And it’s not as easy as not living in basement apartments anymore. It’s about how we alter the way we approach the triggers. How we handle them. I know, I know, if it were this easy, I wouldn’t be writing this and you wouldn’t be reading this. We’d be fine.
I found most triggers derive from having an emotional attachment to the person causing the sound. This is why, for most misophonia, the triggers start at home. Understanding why the person that’s causing the sound and your relationship with them tends to cease the triggers from having any power.
In 2017, they found that trauma “is known to reduce our distress tolerance and cause greater activation and dysregulation in the autonomic nervous system (ANS). If our emotional regulation and ANS health are compromised by trauma, we are more likely to develop misophonia.”
This definitely has more to do with the brain than the ears. And now we know that, let’s work on it.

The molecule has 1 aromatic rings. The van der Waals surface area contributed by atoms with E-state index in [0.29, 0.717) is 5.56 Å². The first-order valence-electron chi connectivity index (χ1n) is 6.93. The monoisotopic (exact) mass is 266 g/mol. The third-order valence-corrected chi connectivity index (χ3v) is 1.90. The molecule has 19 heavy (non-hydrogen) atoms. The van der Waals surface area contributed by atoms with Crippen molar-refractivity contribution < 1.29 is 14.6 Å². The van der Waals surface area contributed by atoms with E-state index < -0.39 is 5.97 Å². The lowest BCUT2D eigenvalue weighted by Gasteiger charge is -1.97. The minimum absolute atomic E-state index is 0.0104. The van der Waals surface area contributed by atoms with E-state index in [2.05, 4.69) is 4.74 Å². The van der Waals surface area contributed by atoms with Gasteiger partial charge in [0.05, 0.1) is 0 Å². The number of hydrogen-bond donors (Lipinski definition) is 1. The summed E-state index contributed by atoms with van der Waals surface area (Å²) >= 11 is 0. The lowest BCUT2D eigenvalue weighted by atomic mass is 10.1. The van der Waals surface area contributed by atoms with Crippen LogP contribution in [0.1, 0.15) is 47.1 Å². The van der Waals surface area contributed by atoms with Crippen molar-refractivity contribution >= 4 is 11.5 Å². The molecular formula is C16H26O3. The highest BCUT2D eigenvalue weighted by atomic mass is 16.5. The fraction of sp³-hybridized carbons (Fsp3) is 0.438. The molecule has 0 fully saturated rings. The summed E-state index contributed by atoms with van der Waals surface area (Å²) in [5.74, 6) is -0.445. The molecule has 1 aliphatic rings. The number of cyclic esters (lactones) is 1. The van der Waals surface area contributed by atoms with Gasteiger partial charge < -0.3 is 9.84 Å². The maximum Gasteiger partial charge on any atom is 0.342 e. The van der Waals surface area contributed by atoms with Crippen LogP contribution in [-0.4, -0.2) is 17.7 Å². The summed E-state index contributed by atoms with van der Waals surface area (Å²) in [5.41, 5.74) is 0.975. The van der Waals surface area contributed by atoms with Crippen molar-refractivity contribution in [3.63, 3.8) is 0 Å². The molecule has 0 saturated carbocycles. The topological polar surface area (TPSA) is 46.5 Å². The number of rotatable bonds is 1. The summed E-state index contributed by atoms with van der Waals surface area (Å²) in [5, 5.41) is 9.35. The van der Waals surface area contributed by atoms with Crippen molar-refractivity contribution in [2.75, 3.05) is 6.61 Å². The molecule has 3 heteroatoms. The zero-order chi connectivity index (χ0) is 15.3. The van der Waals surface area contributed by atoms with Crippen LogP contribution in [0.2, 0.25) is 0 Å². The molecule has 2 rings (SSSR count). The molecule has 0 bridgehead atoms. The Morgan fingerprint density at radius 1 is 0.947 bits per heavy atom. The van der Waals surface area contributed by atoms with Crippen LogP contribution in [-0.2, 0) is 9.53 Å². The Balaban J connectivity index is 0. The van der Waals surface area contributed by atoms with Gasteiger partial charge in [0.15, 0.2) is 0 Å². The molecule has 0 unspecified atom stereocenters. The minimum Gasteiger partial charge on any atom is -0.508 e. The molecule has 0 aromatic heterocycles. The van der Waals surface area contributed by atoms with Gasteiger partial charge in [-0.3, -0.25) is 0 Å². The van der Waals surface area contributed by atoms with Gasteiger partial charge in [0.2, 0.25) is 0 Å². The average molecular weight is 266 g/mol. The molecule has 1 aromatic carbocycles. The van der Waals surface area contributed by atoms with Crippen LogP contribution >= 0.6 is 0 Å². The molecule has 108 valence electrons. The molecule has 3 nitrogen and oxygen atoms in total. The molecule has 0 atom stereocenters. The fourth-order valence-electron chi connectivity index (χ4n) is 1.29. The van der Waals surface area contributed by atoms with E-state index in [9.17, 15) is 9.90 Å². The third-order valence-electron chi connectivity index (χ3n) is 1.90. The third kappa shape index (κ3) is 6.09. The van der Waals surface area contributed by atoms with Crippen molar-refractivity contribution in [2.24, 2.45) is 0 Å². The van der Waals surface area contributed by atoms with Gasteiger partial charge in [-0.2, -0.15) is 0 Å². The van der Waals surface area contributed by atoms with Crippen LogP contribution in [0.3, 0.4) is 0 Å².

The head, the heart and the ears? Sure. But, focus on the first two than the latter. And while this is a blog for misophonia warriors, I’m really sending this out to everyone that has a disabling disorder. Mental or physical.
Misophonia has given us special powers
First, you’re special. You’re a warrior. And best of all – you have a superpower that many others don’t. That’s cool. Instead of using negative words like `disorder’, or `disability’, we need to spin this in an awesome way.
And I think this is better than any therapy that the doctors recommend.
Once I stopped being down on myself and started to fight this head-on, like a true superhero, the negative effects of it seemed to silently disappear. It lost its power and prevalence.
I went from spending nights on the ground, besides my bed because I was too weak to stand up to being 5 episodes into a podcast where I happily share my experiences on a disorder that I thought was going to be the end of me.
We might be misophonia warriors for life. We might never get rid of this, but as long as we can support each other and still have a huge understanding of our own story, we’ll be better.